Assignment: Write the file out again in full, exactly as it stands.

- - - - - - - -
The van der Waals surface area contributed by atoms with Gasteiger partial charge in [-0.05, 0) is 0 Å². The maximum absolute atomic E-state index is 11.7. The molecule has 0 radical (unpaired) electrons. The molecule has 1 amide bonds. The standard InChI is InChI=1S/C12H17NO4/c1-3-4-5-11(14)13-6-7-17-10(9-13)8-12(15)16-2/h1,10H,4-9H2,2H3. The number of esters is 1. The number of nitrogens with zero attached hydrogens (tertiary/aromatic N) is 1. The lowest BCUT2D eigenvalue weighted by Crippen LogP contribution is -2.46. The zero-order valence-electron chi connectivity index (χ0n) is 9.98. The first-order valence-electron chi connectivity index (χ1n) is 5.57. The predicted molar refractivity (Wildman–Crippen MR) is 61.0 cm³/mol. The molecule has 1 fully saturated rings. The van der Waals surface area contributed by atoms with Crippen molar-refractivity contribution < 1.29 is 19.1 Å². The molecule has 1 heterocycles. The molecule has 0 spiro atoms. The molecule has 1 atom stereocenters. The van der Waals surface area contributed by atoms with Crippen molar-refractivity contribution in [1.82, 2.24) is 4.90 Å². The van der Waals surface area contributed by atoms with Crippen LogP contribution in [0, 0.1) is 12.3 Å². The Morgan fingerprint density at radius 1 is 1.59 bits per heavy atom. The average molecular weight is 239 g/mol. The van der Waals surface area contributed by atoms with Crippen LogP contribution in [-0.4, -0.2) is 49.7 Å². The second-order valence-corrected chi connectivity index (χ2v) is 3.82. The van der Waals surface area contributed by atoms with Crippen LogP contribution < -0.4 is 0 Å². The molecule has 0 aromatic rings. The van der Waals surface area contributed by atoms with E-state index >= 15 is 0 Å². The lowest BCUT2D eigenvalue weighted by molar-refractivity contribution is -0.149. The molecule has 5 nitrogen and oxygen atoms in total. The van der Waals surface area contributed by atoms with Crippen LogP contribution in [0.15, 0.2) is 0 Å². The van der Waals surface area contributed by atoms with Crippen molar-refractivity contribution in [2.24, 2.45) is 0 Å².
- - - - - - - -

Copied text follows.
The van der Waals surface area contributed by atoms with Gasteiger partial charge in [-0.05, 0) is 0 Å². The maximum absolute atomic E-state index is 11.7. The molecule has 0 radical (unpaired) electrons. The molecule has 1 amide bonds. The standard InChI is InChI=1S/C12H17NO4/c1-3-4-5-11(14)13-6-7-17-10(9-13)8-12(15)16-2/h1,10H,4-9H2,2H3. The number of esters is 1. The number of nitrogens with zero attached hydrogens (tertiary/aromatic N) is 1. The lowest BCUT2D eigenvalue weighted by Crippen LogP contribution is -2.46. The zero-order valence-electron chi connectivity index (χ0n) is 9.98. The first-order valence-electron chi connectivity index (χ1n) is 5.57. The predicted molar refractivity (Wildman–Crippen MR) is 61.0 cm³/mol. The molecule has 1 fully saturated rings. The van der Waals surface area contributed by atoms with Crippen molar-refractivity contribution < 1.29 is 19.1 Å². The molecule has 1 heterocycles. The molecule has 0 spiro atoms. The molecule has 1 atom stereocenters. The van der Waals surface area contributed by atoms with Crippen molar-refractivity contribution in [1.82, 2.24) is 4.90 Å². The van der Waals surface area contributed by atoms with Crippen LogP contribution in [0, 0.1) is 12.3 Å². The Morgan fingerprint density at radius 1 is 1.59 bits per heavy atom. The average molecular weight is 239 g/mol. The van der Waals surface area contributed by atoms with Crippen LogP contribution in [-0.4, -0.2) is 49.7 Å². The second-order valence-corrected chi connectivity index (χ2v) is 3.82. The van der Waals surface area contributed by atoms with Crippen LogP contribution < -0.4 is 0 Å². The molecule has 0 aromatic rings. The van der Waals surface area contributed by atoms with E-state index >= 15 is 0 Å². The lowest BCUT2D eigenvalue weighted by molar-refractivity contribution is -0.149. The molecule has 5 nitrogen and oxygen atoms in total. The van der Waals surface area contributed by atoms with Crippen LogP contribution in [0.15, 0.2) is 0 Å². The van der Waals surface area contributed by atoms with Crippen molar-refractivity contribution in [2.24, 2.45) is 0 Å².